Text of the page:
scenes from an airport

It would be the first country I’d ever visit that was more difficult to get out of than into.  All of my friends that have visited this country told me to arrive at the airport at least three hours before my flight.  Once I did arrive at the airport I saw the reason why, it was the longest line I’d ever seen just to get through security.  At that moment I swore I’d never complain about security lines in the US ever again.

It was so long I actually considered staying another day.  In all my years of travel around this world from customs to security I was speechless but if I wanted to leave I had no choice.  And each one was as long at the other.  We moved at a snails pace, the line took an hour to move, everyone as miserable as I was.  I could’ve taken a nap and have moved only two feet when I awoke.  It was the security line from hell, it was the security line at Ben Gurion Airport in Tel Aviv, Israel.


It is a multitude of straight lines and you move along until it is your turn to face security and that is when the real fun begins.  When I arrived I was asked two questions and my passport was stamped, leaving would be more than I ever expected. I handed her my passport and she glanced at it and just rattling off question after question, to the point I had barely anytime to answer.  

’Where are you from?’  ‘Why were you in Israel, how long did you stay, who do you know here, and just about anything else could come up with to the point where I wanted to shoot myself.  She didn’t flinch and barely blinked her eyes during our staring contest and she couldn’t have been older than 25.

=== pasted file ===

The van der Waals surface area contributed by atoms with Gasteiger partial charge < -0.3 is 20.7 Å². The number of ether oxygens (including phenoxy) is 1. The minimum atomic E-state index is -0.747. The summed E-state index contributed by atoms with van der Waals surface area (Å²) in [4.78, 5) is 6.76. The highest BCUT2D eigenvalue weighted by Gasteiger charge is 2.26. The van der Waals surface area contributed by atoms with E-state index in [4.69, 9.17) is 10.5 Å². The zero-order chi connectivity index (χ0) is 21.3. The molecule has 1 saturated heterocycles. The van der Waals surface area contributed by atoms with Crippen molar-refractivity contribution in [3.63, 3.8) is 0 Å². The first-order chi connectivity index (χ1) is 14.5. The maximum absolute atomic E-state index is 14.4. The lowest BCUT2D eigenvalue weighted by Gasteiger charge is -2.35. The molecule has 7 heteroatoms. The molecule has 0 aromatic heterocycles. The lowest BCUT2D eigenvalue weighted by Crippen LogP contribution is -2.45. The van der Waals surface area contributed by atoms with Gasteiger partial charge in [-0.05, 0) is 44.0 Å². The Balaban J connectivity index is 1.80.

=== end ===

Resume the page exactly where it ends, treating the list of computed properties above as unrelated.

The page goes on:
I would go on to learn is that they are trained professionals and they observe a person’s body language and the way they respond while being questioned.  Do you pause, stutter, sweat but the one thing you should never do is to look away and when you answer a question always make it one word, or as few as possible and never add anything additional unless you are asked.  The man next to me was from Canada, in his twenties and he was a mess, I actually felt bad for him.  He barely looked at the officer and every question he stuttered and before long security removed him from the line for more questioning.


Once my cross examination was over she placed a bar code on my passport that I took to the next stop, the x-ray machine and to know surprise it was another line, not as bad as the first line, but still a line.  They only put one piece threw at a time not what we are used too.  Each piece of luggage is checked individually and if your bag is inspected they do everything short of dismantling it.  

They do such a thorough search to the point they find compartments you didn’t know existed.  Every single item is removed and this is not done behind closed doors it is done on a table and it is a multitude of security guards checking luggage doing every test until it is deemed safe.  And it does not matter who you are or what country you are from if they feel the need to inspect your luggage they will.


The bar code placed on your passport will also determine if your luggage is searched or you face more question.  The first number is the one you must pay attention too – it will be 1, 2, 3, 4, 5, or 6 the more interrogation you will face even if it means missing your flight.  


I was given a 3 and once my luggage cleared I  finally free to get in the line for Air France and finally get my boarding pass.  Oh did I forget to mention that?  It is only after you have cleared security you are issued  a boarding pass.

And then you go through security once more – yes once more – this time it’s shoes, belts and computers, the usual.  And once you are through go to your gate and and pray your flight didn’t leave without.


Please feel free to share some of the nightmares you’ve faced when trying to leave a country.

Thanks for reading.





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